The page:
June 21, 2015
LLyn De Danaan
About 6884 words
You must visit the beach at dawn, at the moment when the sun is rising over the horizon east of the city. First look beyond the sculpted lobes of land that dip into the sea like great dark toes. Let your eyes travel far past the giant kelp beds. There will be a glow, sometimes nearly red. In their own time, never in ahurry, a host of colors, like those that rise from sunset fields of wheat or a chiseled slice of purple porphyry, will slash through pigeon grey, seemingly impenetrable, slabs of distant fog. Above, the carulean sky will brighten to almost white asnight turns to day and the first curve of the sun’s sphere thrusts its way upward. Look back at your feet and along the beach. If you pick the rightmorning, the night time’s high tide will have receded a few feet, enough, and on the great flat plane of thick sandy expanse, amid mats of dark green seaweed scattered like witches’ hair, you will see bright sparkling places. These are the shells of what Artistotle has called mollusca. He called all those creatures devoid of blood molluscs and is quite specific as to the use they make of their feet and tubes and what they experience of sex. That does not concern us. What does concern us is the way in which they shimmer in the early morning sun. You have to look. You have to be in the right place.
When you are, you will see an otherwise dark place alive with pricks of light. You will see what was invisible made visible by its reflection.
Of course this is easy for me to observe being a life long inhabitant of Syracuse, descendent of the original colonists, and living near enough to the sea.
You can do it too. Look down at a streambed where it flows to the ocean. Observe the muddy tide flat carefully. On a sunny day it too will be alive with glittering, moving objects. Those are the backs of tiny crabs. We call this hard plate the crab’s shield and it is made of thin boney substance. While alive and wet, the shields twinkle like stars when rays of sun pullulate and refract as they hit the shields and thus betray the location of the scuttering creatures. This phenomenon is easily seen where the Ciane and the secretive Anapo meet the Ionian Sea.
To behold the glistening mollusc shells at daybreak and the wet crab shields in the early morning sunlight is to observe stars in the night sky. That is, it is much the same.
It is true of all things: the longer one looks, the longer one stands still and observes, the more of each one will see. Look across a meadow in the morning dew and there will be the reticulated strands of spider webs, catching the light and therefore visible if only for a little while.
All is revealed by reflection. “We reflect that which we perceive,” someone said. This isdifficult to accomplish even if true. We must have a shiny, prepared surface to properly reflect. It must be kept clean and scoured bright with study and by listening to thosewiser than we. It must be dipped and redipped in beneke, varnished with oil and copal, made bright. This is the work of the philosopher and poet and these ideas are much more than metaphor.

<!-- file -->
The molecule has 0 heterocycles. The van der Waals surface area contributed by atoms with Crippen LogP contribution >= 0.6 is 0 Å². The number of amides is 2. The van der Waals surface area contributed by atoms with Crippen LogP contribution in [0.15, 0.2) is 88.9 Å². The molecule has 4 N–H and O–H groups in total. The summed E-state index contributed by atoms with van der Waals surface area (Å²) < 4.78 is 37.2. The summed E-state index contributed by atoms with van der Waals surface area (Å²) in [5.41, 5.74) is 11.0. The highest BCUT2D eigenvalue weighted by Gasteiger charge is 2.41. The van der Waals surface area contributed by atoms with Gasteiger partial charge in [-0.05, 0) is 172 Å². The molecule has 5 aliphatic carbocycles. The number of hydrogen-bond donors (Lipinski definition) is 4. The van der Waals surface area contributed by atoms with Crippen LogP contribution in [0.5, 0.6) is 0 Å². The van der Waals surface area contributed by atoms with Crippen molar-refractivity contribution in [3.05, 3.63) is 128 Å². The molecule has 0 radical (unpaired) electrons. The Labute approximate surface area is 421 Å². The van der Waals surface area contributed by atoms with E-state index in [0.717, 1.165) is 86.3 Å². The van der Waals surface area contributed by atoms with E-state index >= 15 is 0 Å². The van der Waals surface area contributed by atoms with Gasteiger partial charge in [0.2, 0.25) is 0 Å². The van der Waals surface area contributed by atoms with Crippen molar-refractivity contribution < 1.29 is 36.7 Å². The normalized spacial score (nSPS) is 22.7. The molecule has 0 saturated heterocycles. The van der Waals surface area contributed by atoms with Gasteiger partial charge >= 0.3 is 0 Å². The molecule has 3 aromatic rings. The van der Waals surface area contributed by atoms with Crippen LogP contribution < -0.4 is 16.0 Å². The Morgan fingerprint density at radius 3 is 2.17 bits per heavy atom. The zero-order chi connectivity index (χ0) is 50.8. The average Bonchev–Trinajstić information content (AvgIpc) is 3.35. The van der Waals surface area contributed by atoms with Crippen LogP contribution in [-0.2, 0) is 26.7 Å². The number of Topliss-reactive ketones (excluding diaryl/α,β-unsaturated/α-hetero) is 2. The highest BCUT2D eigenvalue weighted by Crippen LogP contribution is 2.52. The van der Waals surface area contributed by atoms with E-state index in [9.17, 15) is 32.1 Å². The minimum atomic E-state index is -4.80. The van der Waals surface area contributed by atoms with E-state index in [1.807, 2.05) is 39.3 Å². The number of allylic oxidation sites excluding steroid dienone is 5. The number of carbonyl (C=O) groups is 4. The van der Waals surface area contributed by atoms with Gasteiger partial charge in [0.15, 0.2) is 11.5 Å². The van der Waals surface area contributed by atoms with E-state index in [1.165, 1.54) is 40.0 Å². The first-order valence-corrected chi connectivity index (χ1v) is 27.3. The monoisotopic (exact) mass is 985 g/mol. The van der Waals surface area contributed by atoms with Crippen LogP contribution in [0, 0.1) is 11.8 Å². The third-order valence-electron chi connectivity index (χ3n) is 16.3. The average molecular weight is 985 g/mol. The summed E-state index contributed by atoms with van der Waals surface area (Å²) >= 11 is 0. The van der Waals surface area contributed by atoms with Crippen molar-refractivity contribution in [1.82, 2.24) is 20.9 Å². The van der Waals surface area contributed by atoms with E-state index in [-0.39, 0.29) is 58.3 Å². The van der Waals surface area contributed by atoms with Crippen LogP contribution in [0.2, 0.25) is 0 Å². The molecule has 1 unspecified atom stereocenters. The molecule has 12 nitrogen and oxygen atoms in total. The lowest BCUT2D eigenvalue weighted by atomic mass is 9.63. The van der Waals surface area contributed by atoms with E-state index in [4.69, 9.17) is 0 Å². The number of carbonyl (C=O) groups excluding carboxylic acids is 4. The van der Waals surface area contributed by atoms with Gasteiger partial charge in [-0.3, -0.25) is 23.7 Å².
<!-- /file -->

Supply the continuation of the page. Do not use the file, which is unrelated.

This phenomenon of being still and allowing nature to be revealed to you by reflected light is called enlightenment, which is, the state of receiving light shed by the natural world.
Though enlightenment as defined here refers to the natural world, some of us have come to understand it as true for what happens to the brain at rest. You see, sometimes, if one allows a quiet and contemplative hour or two in one’s day, it is possible to see little spots of light inside one’s thoughts.
It happened to me recently. I was sitting on my own, a half empty cup of ambrosial Malvasia wine imported from Crete in my hand. I was in a kind of reverie though perched uncomfortably on one of the higher rows, at least 60 steps from the stage of the theatre, its entrance easily reached by a short walk from my home. Though the acoustics were perfect and I had brought cushions and robes to pad my seat, my back ached and I had trouble concentrating on the performance. It was not as if I didn’t know the play. It was another of Aeschylus’, whom it is rumored is even now visiting Hieron’s court, and featured Xerxes and the defeat of the Persians I suppose I was discommoded in sufficient measure that my mind took in the pain of Xerxes defeat differently from other nights. As I thought about his hubris (and Aeschylus didn’t have to hit me on the head with his point) I began to think about the daemon.
It must have been Xerxes’ daemon who engineered his penchant for arrogance. No one would be born with such pomposity. The daemon must be inserted or injected or somehow manufactured during one’s early years. Or, alternatively, it is something that one grows into that has been there all along. Some say the daemon is a personal guardian a kind of conductor or spirit or familiar who dwells with one throughout one’s lifetime, rather like a companion animal. Some say it can be good or evil. As much as I’ve heard, I’ve not been told of anyone actually seeing a daemon. If such a thing exists, surely it must be able to manifest. And if it can manifest, why not able to converse with it? Why not able to negotiate or strike deals? Why allow such a thing to determine one’s fate without a debate?
It seemed to me the play would end differently if Xerxes could have paid heed to his weakness, summoned his daemon, and requested a change in his calamitous attraction for acting the superior man, an attraction that led certainly to his downfall. So much of history could be rewritten if there were no tragic heroes but only heroes who had recognized a daemon busy misdirecting him and determined to chide the daemon until, thoroughly embarrassed and defeated, the daemon became a force only for good in the hero’s life.
The lights in my mind were alive with the energy of a thousand oil lamps. I could hardly stay through the inevitable end of the play. Indeed, what intelligent adult could not have foreseen the denouement? Even if one had not seen it. Because Aeschylus was said to be preparing for the premiere of a new play next month. I would go and hope to present my theory of the daemon to him. I would have four weeks to try to speak with my own daemon in order to bolster my view with experience and observation and urge him to include this new view in his next production. It add to my reputation if he would do so.